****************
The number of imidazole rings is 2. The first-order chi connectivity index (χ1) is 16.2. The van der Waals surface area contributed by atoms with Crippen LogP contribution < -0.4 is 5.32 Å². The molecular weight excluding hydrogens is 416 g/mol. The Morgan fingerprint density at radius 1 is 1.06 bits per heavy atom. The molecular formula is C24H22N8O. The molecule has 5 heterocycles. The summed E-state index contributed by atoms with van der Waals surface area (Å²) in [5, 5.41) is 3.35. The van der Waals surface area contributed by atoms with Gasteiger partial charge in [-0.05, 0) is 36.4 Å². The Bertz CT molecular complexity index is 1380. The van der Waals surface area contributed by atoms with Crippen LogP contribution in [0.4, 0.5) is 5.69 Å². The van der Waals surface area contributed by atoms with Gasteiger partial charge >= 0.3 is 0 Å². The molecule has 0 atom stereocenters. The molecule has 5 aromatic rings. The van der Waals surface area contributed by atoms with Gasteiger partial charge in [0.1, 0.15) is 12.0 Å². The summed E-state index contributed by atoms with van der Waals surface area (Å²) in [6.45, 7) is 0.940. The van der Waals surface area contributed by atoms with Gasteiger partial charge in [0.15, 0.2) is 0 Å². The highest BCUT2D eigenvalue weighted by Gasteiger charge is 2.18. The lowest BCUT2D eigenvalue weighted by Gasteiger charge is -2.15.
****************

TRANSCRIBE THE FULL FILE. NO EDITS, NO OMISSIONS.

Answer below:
The number of imidazole rings is 2. The first-order chi connectivity index (χ1) is 16.2. The van der Waals surface area contributed by atoms with Crippen LogP contribution < -0.4 is 5.32 Å². The molecular weight excluding hydrogens is 416 g/mol. The Morgan fingerprint density at radius 1 is 1.06 bits per heavy atom. The molecular formula is C24H22N8O. The molecule has 5 heterocycles. The summed E-state index contributed by atoms with van der Waals surface area (Å²) in [5, 5.41) is 3.35. The van der Waals surface area contributed by atoms with Gasteiger partial charge in [-0.05, 0) is 36.4 Å². The Bertz CT molecular complexity index is 1380. The van der Waals surface area contributed by atoms with Crippen LogP contribution in [0.4, 0.5) is 5.69 Å². The van der Waals surface area contributed by atoms with Gasteiger partial charge >= 0.3 is 0 Å². The molecule has 0 atom stereocenters. The molecule has 5 aromatic rings. The van der Waals surface area contributed by atoms with Gasteiger partial charge in [0.1, 0.15) is 12.0 Å². The summed E-state index contributed by atoms with van der Waals surface area (Å²) in [6.45, 7) is 0.940. The van der Waals surface area contributed by atoms with Gasteiger partial charge in [0.15, 0.2) is 0 Å². The highest BCUT2D eigenvalue weighted by Gasteiger charge is 2.18. The lowest BCUT2D eigenvalue weighted by Gasteiger charge is -2.15.